It's still early, but history is against winless Red Sox, Rays and Astros

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In major league history, which dates to 1871, 110 teams have started a season 0-5. Just two of those 110 went on to make the postseason, less than two percent. Those two teams were the 1974 Pirates and 1995 Reds, both of whom actually started their seasons 0-6. Thirty-nine teams extended their season-opening losing streaks to seven games. Only one of those clubs finished as high as third place.

This is the history that looms over the winless Red Sox, Rays, and Astros. To be fair, even a third-place finish would be considered a triumph for the Astros, and though the Rays have won the AL East in two of the last three seasons, they're not expected to do much better than third place this year, either.

Of course, the reason for those relatively modest expectations for the Rays is that the Red Sox were considered by many to be the best team in baseball coming into the season. All but one of's 12 baseball "experts," myself included, picked the Red Sox to win the AL East this year, and nine of us picked the Boston to win the American League pennant. I don't imagine any of us are ready to second guess those predictions just yet.

Mathematically speaking, fretting about an 0-5 or 0-7 start to a 162 game season is the height of absurdity. At 0-5, the Red Sox are only two games behind the Yankees, and four behind the Orioles, who should be better than their 66-96 finish last year, but seem unlikely to even finish with a winning record despite their strong finish last season and 4-1 start to this one.

Speaking of which, 105 teams have started a season 5-0. Thirty-six of those teams went on to make the postseason (12 went on to win the World Series and six others played before the World Series was born in 1903), but another 27 finished in fourth place or below, with the other 42 finishing third or second but without claiming the wild card (when available). Even if you look at 10-0 starts, just six of 11 teams made the postseason, while the other five all finished in third place or worse. So, if going 5-0 to start a season isn't terribly significant, why does going 0-5 seem to be so predictive of an inability to make the postseason?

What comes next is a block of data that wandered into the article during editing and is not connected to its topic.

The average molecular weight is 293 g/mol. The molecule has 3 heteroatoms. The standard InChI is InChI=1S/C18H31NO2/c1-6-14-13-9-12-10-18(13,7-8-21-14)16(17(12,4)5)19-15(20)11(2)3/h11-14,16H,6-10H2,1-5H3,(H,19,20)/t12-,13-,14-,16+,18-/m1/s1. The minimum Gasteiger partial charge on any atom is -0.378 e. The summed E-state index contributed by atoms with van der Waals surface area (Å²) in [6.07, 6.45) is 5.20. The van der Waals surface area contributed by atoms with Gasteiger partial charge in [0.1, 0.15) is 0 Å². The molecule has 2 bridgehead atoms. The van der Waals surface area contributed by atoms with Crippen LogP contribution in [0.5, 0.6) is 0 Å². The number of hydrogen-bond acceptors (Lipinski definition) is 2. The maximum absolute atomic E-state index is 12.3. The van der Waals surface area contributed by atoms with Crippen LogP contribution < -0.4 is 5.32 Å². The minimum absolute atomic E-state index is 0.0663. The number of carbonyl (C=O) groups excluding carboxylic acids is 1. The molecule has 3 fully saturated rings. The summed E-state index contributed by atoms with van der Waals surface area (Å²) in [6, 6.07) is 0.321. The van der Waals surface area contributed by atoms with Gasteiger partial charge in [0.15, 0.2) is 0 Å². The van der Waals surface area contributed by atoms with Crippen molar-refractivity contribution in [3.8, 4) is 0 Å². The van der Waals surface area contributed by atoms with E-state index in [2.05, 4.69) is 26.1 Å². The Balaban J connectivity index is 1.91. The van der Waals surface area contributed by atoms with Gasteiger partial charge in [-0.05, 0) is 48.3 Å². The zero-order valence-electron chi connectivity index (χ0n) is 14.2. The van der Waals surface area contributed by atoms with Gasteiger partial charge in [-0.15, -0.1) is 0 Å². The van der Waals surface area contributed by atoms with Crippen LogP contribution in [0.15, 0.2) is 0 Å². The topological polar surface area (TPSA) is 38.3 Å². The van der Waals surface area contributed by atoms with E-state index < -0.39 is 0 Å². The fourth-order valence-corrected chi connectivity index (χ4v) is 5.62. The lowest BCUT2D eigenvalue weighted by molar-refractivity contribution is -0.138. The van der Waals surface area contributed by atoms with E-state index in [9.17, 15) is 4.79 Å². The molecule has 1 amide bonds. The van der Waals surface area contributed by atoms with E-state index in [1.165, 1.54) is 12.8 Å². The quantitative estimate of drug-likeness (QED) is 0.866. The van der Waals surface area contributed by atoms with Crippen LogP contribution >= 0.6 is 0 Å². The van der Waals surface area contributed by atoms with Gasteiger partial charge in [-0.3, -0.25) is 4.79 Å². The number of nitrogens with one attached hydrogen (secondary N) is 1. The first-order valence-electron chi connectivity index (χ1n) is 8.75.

It's not the length of the streak itself. In 2010 alone, all six division winners had five-game losing streaks at some point during the season. The NL Central Champion Reds had two, the eventual American League pennant winning Rangers had an additional six-game losing streak, the eventual world champion Giants had an additional seven-game losing streak, and the NL wild card Braves had a nine-game losing streak. It's not the early deficit in the standings, either. Last year's Giants erased a five-game deficit in the NL West over a 10-day stretch in late August and early September.

Rather, what's significant is the timing. That seems counterintuitive. No five-game losing streak should be easier to compensate for than one made so early in the season. Perhaps it is because teams tend to start their seasons at full strength, thus making an inability to win one of their first five games of the season so revealing. A five-game losing streak mid-season can have an obvious cause. Perhaps a rotation ace is on the disabled list, the lineup is in a slump, or the players are simply beaten up and worn down from the long, hard slog of that 162-game season. At the start of the season, however, arms and legs should be fresh and everyone ought to be present and accounted for.

Let's take a quick look at those 1974 Pirates and 1995 Reds, the two teams that managed to make the postseason despite 0-5 starts. The '74 Pirates started 0-6 and 2-10. They won just a third of their games in April and were 18-32 (.360) on June 7. They then won nine of their next 11 on their way to going 70-42 (.625) the rest of the way and winning the NL East by 1 1/2 games with an 88-74 record. The 1995 Reds, meanwhile, opened the season 0-6 and 1-8, but quickly turned things around from there with a six-game winning streak. That season was abbreviated to 144 games when the players' strike delayed Opening Day, but by the end of May, the Reds were 20-11 (.645) and played over .600 ball for the next three months before slumping in September. Despite cooling off, they won the NL Central by nine games with an 85-59 record, the equivalent of a 95-win season over 162 games.

In the case of the '74 Pirates, their 0-5 start proved predictive as the team was awful for more than two months before mounting a near-miraculous turnaround that defies easy explanation. That leaves the '95 Reds as the only team in baseball history that was able to shake off an 0-5 start as a fluke and surge on to the postseason. Again, that's one team out of 110. Those are bad odds for the Red Sox and a disappointing reality check for the Astros and Rays.